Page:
IES-Funded Researchers Receive Awards from the Council for Exceptional Children

In February, the Council for Exceptional Children (CEC) held its annual Convention and Expo, during which scholars were recognized for their research contributions to the field. Several investigators funded through IES were among those honored by the CEC.

 

Nancy Jordan (University of Delaware) received the 2020 Kauffman-Hallahan Distinguished Researcher Award. This honor, awarded by the CEC Division for Research, recognizes individuals or research teams who have made outstanding scientific contributions in special education over the course of their careers, leading to better education or services for exceptional individuals. Dr. Jordan has been the Principal Investigator (PI) on a number of IES awards. With support from the National Center for Special Education Research (NCSER), she is currently developing and testing a fraction sense intervention for middle school students with or at risk for mathematics difficulties. She also served as PI for the large-scale National Research and Development Center on Improving Mathematics Instruction for Students with Mathematics Difficulties, which conducted exploratory research on fractions and related cognitive process as well as developed interventions for fraction understanding among students with mathematics difficulties. In addition, Dr. Jordan has received funding from the National Center for Education Research (NCER), including a grant to refine and validate a number sense screener for students from prekindergarten through Grade 1 and to train postdoctoral fellows to apply cognitive science principals to crucial issues in education such as mathematics, language development, and early learning. She also co-authored a synthesis of IES-funded research focusing on mathematics learning and teaching from kindergarten through secondary school and has served as an expert panelist for the What Works Clearinghouse practice guides in mathematics.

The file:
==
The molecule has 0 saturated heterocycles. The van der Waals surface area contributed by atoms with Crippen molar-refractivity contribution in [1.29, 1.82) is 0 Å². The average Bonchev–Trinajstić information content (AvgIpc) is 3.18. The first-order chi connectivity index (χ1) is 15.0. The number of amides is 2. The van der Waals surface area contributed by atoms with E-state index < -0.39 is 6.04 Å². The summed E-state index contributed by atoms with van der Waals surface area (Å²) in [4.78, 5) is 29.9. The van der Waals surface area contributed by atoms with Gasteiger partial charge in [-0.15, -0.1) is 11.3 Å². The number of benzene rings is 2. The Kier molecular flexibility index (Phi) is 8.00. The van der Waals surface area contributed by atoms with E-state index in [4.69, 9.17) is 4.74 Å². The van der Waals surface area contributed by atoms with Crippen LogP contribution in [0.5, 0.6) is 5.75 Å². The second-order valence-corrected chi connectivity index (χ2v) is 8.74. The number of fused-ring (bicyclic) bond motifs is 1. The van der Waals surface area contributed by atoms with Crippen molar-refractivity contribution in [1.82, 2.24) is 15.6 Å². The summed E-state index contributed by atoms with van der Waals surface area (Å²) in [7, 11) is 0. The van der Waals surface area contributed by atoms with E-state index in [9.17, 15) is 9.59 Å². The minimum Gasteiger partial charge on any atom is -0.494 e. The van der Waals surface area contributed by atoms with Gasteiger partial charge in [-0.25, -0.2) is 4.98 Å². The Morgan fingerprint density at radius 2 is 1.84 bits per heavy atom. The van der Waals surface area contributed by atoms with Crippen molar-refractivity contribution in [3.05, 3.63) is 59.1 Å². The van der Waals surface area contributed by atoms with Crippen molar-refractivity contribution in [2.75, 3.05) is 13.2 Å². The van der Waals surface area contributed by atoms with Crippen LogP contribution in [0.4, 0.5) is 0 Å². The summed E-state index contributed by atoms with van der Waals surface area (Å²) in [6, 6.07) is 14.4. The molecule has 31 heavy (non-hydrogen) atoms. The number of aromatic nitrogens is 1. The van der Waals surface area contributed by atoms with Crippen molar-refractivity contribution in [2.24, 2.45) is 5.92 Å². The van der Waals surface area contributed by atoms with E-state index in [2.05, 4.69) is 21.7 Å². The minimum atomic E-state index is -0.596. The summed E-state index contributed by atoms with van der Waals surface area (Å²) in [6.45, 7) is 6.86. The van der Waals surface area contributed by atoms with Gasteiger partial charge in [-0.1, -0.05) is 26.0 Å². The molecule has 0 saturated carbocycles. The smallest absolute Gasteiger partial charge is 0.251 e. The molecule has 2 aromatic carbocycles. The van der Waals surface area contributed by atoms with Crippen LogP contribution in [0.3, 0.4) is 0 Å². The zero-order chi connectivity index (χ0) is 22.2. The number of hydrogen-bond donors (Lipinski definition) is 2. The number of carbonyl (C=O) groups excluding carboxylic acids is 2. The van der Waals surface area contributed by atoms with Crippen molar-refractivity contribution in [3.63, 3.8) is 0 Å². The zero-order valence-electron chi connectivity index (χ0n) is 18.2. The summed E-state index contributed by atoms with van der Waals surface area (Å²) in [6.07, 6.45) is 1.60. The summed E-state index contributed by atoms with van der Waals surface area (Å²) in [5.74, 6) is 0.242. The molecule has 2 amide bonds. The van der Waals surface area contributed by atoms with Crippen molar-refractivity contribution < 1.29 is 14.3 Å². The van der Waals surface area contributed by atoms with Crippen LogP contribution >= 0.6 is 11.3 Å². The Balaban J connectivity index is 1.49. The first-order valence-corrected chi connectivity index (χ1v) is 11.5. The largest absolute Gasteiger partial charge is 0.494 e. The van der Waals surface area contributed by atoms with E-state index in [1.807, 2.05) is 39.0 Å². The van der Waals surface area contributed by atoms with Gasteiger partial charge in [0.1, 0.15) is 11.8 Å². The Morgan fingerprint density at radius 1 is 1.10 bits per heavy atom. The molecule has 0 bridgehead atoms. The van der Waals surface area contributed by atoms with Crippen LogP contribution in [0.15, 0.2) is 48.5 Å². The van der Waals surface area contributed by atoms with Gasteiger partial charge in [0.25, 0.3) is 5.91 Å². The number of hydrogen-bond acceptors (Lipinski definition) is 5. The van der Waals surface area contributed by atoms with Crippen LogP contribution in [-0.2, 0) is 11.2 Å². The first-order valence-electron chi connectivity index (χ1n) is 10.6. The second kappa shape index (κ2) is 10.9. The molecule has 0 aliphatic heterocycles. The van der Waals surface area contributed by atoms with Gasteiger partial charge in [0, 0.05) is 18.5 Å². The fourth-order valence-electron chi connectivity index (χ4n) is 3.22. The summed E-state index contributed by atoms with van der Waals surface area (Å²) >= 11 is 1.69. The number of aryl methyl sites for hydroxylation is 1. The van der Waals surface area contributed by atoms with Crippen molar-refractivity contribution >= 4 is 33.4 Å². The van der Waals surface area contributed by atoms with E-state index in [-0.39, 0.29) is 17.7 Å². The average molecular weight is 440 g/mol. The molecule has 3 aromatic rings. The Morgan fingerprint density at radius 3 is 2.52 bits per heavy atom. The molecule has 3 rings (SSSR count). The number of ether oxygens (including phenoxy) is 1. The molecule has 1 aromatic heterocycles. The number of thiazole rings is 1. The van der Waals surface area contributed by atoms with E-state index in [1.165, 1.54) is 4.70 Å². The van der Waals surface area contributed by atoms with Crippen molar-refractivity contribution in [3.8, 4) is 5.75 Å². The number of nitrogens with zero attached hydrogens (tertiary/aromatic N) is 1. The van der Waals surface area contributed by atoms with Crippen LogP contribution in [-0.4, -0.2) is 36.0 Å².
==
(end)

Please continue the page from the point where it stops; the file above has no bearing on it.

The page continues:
Tim Lewis (University of Missouri) received the CEC J.E. Wallace Wallin Lifetime Achievement Award, which recognizes an individual who has made continued and sustained contributions to the education of children and youth with exceptionalities. Dr. Lewis is currently the PI on a NCSER-funded grant to evaluate the efficacy of Check-in/Check-out for improving social, emotional, and academic behavior of elementary school students at risk for emotional and behavioral disorders, as well as co-PI on a project to further develop and refine the Resilience Education Program, a tier 2 intervention for elementary students at risk for internalizing problems. He also served as co-PI on the large-scale National Research and Development Center on Serious Behavior Disorders at the Secondary Level, focused on developing and evaluating the efficacy of a package of intervention strategies designed to reduce the significant behavioral and academic challenges experienced by high school students with behavior disorders.

 

Sara McDaniel (University of Alabama) received the 2020 Distinguished Early Career Research Award from CEC’s Division for Research. This award recognizes individuals who have made outstanding scientific contributions in basic and/or applied special education research within the first 10 years after receiving a doctoral degree. Dr. McDaniel is a co-Investigator on a NCSER supported grant to develop and test Racial equity Assessment of data, Cultural adaptation, and Training (ReACT), a professional development intervention aimed at reducing racial/ethnic disproportionality in school discipline and special education referrals.

 

Congratulations to the winners!

Taking Education Research Out of the Lab and Into the Real World

The Institute of Education Sciences is committed to supporting research that develops and tests solutions to the challenges facing education in the United States and working to share the results of that research with a broad audience of policymakers and practitioners. In this blog post, Katherine Pears (pictured right), a principal investigator from the Oregon Social Learning Center, shares how an IES-funded grant supported not only the development and testing of an intervention, but its implementation in classrooms.